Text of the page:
Guest Column (3/26/09)

All a-Twitter about Facebook

March 26, 2009

By Tom Kearney

I guess I expected something more when I joined Facebook. But I didn’t get it.

Facebook is the place where Americans go to meet these days, at least in the virtual sense. It supplanted MySpace as the hot social networking site.

Linked-In is more crass; it’s mainly about making money. Twittering is for lemmings, a place where you can find someone whose opinions you like, and then follow them to the ends of the earth.

But I expected Facebook to be more than the place where fourth-grade bullies try to reconnect with you, or where old flames want to see your profile photo so they can see how much weight you’ve gained, or where friends expose their most banal feelings.

Here’s a sample of comments, and comments on those comments. These are real comments; just the names have been changed:

    • Bill Smith is getting the bike ready ….

    Sally Callahan: I was just thinking the same thing.

    Jimmy Suggs: Let me know if you want to ride:)

    • Liz Hurley has a turkey in the oven.

    Christine Waller: When will it be ready?

    Liz: 4 p.m.; come on over.

    Kim Stevens: Dinner at Liz’s. Yay!

    • Brad Shaw is motivated — have hit the elliptical five days in a row! Happy Monday everyone!!!

    • Jane McHugh wants to tell Monday “thanks, but no thanks.”

    • Melissa Crean did not sleep well and is very tired.

    • Jane McHugh wishes voodoo really worked.

    • Bob Allison is lucky to have Lisa to take care of me when I am sick.

    • Liz Hurley is feeling blissful.

    • Jane McHugh is home from Connecticut and misses her sweetie already.

    • Brad Shaw: Pizza time — Yum!!!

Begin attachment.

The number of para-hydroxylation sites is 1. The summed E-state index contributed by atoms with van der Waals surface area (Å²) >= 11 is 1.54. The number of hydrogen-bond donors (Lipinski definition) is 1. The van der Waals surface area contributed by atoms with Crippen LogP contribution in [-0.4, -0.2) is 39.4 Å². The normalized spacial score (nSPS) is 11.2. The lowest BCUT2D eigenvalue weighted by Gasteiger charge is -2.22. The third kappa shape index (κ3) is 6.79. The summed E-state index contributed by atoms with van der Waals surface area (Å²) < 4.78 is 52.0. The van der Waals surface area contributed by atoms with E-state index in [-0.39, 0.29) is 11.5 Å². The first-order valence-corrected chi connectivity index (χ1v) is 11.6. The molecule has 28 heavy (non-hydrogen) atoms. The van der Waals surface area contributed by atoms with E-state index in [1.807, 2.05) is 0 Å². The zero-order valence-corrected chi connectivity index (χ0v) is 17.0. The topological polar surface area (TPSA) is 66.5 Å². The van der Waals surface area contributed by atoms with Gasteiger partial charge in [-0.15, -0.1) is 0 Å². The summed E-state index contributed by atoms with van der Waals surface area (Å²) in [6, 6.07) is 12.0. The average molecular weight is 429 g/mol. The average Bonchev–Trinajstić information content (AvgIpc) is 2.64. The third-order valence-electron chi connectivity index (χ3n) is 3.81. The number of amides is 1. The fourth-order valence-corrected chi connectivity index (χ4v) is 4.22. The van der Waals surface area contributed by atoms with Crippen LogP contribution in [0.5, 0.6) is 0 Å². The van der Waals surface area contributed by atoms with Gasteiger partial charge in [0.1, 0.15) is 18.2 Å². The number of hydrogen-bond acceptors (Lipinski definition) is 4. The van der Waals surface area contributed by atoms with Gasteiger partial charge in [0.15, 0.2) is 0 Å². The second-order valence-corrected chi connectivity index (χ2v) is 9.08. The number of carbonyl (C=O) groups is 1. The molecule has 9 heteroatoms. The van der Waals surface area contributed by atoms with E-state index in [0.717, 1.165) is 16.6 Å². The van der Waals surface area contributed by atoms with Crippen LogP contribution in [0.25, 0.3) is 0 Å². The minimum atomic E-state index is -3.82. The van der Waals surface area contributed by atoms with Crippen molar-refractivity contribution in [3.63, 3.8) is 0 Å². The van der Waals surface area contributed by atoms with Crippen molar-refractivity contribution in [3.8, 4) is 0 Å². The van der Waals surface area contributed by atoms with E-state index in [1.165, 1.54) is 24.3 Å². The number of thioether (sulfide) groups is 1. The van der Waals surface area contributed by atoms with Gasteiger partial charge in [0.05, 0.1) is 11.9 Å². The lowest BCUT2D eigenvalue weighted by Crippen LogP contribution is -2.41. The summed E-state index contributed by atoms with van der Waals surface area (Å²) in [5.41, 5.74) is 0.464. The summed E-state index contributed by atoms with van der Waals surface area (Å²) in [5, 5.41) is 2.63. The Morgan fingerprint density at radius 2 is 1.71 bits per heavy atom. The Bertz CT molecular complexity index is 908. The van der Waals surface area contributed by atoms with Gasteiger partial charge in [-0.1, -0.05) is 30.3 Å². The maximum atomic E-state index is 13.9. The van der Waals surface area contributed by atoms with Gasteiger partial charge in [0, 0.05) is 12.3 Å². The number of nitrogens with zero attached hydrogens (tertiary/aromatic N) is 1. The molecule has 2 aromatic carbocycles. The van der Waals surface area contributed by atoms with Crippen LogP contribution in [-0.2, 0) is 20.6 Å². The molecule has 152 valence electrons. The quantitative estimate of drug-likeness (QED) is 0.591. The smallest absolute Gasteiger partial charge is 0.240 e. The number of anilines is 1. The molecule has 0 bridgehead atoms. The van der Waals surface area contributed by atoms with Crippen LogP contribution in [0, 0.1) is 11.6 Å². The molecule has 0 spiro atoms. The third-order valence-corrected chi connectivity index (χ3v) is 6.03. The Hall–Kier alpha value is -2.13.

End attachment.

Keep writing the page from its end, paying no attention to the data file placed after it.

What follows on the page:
• Jane McHugh is tragically unhip.

Then, there are gifts and causes and groups and quizzes:

    • Bobby Jones placed a delicious Cadbury Egg on Jill McSorley’s profile.

    • Kyle Friedman took the “Where should you live?” quiz and the result is:


    • Shirley Jenkins took the “Where should you live?” quiz and the result is:


    • Brad Shaw is the 867,569th person to join the cause A World Without Breast Cancer. Join him.

I figured there’d be something more substantive. Ha!

I’m not that big a fan of syndicated columnist Kathleen Parker, but she sure nailed the social-network weakness with this comment:

“Twittering isn’t entirely new, of course. The Facebook generation has been sort of twittering for years, posting prosaic bulletins about their whims and whereabouts, providing a glimpse of what the world would be like if hummingbirds could type: ‘Jordan is busy busy!’ ‘Josh is driving to the mountains today.’ ‘Kate is sooooooooo never drinking martinis again.’”

Problem is, once you sign up for Facebook and acquire all these friends, how do you bail out? How can you tell 20 or 30 people you don’t want to be their friend anymore? You could blame it on Facebook, saying you can’t afford all the time it sucks out of your life, but that would be like saying you don’t have time for their pizza and bikes and Cadbury eggs.

So, here’s my idea for a new line of work. I think it could be quite lucrative.

Call it the Social Networking Profile Attendant.

What you do is hire somebody to tend to your social-networking connections. You give the attendant your user name and password, and a dozen thoughts or comments or ideas.

The attendant minds your Facebook account, and looks for comments that might actually be important; those comments can be forwarded to you by e-mail.

Twice a day, the attendant drops in one of your evergreen comments, and all your friends think you’re right there with them, paying attention. You might need to update the comments every three months or so, to keep up with the seasons, but if you’re particularly creative, maybe not.

Think of the upside: You never have to visit Facebook and its ilk again. You keep your friends, you stay in touch, you’re informed if anything important happens in your friends’ lives — and you get your own life back.

How much is that worth?

Tom Kearney lives in Montpelier. He is managing editor of the Stowe Reporter.